I have an obsession with Din Tai Fung. Visiting the original location of Din Tai Fung was at the top of my list of must do things in Taipei.
Din Tai Fung was founded in 1972. Along with Taipei, there are branches in Hong Kong, Mainland China, and eleven other countries. The restaurant has become an international phenomenon for their Taiwanese soup dumplings known as xiao long bao. The restaurant chain is considered one of the best in the world and one of the most acclaimed.
After visiting the observatory of Taipei 101, I had one thing on my mind, xiao long bao. While I knew there was a branch located in the Taipei 101 Mall basement, I made it a priority to visit the original location of Din Tai Fung located just down the way on Xinyi Road.
When I arrived at the restaurant, I was not surprised to find a 30 minute wait for a table. I was actually expecting a longer wait being the original location. If you have eaten at Din Tai Fung anywhere in the world before, then you know the routine.
There was a display above the hostess with the approximate wait time to dine in, so I could get a sense of how long the wait was before putting my name in.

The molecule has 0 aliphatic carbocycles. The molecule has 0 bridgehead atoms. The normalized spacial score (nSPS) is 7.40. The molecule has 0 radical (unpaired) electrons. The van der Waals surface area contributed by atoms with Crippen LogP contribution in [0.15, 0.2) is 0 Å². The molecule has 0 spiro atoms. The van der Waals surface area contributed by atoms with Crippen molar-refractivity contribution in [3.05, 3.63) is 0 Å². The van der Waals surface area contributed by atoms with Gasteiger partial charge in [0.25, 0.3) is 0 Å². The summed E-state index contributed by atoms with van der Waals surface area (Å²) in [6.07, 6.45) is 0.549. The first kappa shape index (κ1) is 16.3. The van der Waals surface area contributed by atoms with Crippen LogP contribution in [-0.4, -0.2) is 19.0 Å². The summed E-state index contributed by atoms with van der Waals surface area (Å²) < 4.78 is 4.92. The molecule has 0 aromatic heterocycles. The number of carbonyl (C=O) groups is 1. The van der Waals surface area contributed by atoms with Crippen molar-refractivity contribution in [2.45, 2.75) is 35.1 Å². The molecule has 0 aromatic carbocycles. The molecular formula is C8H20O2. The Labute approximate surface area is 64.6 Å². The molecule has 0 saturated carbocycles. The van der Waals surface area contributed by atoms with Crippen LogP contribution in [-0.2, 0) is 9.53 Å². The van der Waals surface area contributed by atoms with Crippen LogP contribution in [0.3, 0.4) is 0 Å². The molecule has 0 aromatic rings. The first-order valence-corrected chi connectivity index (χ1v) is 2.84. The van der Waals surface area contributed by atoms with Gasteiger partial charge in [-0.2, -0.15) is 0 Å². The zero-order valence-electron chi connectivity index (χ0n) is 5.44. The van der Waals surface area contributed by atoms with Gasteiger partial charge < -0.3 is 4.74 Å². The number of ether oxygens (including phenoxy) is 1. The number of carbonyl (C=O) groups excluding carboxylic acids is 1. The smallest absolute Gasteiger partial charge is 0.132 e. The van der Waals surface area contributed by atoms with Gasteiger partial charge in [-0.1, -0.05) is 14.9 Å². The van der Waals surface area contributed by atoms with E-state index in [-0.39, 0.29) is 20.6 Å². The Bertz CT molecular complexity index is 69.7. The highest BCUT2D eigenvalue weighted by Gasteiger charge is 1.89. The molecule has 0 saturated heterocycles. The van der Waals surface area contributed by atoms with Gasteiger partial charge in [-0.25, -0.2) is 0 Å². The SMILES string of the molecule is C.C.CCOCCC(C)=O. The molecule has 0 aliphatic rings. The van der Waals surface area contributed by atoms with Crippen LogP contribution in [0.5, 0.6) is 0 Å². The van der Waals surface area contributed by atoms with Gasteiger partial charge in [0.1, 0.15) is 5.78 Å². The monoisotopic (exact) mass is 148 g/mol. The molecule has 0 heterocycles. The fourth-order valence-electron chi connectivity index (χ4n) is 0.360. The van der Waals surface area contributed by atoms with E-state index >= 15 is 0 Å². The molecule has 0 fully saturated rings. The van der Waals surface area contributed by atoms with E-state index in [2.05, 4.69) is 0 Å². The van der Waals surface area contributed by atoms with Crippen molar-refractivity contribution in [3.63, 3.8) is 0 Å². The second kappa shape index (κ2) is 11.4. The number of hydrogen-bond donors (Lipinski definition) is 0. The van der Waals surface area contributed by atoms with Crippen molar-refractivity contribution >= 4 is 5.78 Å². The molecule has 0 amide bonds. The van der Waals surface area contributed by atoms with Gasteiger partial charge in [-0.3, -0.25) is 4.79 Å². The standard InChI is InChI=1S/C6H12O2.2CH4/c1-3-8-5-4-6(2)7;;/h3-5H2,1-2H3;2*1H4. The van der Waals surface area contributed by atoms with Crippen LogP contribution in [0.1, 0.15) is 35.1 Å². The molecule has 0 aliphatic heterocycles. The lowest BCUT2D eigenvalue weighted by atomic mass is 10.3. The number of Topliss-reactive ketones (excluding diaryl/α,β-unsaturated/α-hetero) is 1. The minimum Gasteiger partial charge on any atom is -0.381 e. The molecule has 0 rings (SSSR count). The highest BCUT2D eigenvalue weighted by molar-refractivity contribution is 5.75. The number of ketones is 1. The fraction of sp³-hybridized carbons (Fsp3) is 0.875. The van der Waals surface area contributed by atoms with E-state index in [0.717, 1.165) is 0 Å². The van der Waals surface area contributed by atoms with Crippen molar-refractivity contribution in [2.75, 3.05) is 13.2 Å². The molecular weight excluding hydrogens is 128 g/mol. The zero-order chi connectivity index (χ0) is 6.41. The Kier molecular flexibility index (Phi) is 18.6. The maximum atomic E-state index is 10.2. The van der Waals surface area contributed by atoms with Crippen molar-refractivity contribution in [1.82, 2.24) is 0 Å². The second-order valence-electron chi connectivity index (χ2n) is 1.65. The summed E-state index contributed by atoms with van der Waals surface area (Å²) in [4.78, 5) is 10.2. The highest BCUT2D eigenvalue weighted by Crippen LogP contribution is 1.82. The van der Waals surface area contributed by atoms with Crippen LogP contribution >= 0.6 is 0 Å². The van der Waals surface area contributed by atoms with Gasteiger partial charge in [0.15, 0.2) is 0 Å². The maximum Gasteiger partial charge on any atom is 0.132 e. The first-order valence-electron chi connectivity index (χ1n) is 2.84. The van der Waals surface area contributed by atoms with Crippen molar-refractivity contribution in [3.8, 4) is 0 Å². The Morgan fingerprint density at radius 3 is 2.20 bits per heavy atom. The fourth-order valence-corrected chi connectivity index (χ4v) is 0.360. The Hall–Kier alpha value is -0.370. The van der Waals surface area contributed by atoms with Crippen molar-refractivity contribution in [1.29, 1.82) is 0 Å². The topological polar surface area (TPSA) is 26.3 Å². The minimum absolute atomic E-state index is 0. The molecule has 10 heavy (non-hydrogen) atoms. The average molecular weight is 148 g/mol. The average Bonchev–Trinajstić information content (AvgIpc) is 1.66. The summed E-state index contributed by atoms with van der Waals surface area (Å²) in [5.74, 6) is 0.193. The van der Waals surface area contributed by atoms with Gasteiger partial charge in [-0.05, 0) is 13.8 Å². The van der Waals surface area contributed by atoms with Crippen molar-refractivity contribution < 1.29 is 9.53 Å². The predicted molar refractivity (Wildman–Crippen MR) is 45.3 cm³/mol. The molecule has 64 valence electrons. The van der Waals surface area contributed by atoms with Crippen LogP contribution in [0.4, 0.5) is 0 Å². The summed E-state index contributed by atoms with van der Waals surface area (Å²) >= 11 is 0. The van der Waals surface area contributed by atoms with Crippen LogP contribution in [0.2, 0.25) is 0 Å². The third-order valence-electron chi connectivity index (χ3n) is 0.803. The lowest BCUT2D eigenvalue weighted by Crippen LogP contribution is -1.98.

After putting my name down with the friendly hostess, I was handed a small clipboard with a pen, a paper with a queue number, and an order sheet.
In the window just to the right of the hostess was a television displaying three different numbers. The number on the left was for groups of 1 or 2, in the middle, groups of 3 or 4, while on the right for groups of 5 or more people. These were the queue numbers. When you see your number, your table is ready. Since I was dining alone, I waited around until the first number displayed my number, 1592.
While I was waiting, I was instructed to fill out my order sheet. The order sheet, more of a mini menu, listed each item and price. I marked each item I wanted, and after a few minutes, a worker came by and took my order sheet. I really liked the system that Din Tai Fung has implemented. It ensured that food arrived quickly once my table was ready, helping the turnover rate of the busy restaurant.
After 30 minutes, my table was ready.
From the outside, I was surprised to see how large the restaurant was. There were dining rooms on multiple floors.
I was led to a table on the second floor where the cold beer I ordered was waiting for me. To get a seat quicker, I choose to sit at a table with other people, common in Taipei. You can choose to have your own table, but the wait might be longer.
The decor was simple. On each floor were narrow open dining rooms. The rooms were bright with wooden tables. A few paintings could be found hanging on the otherwise empty beige walls.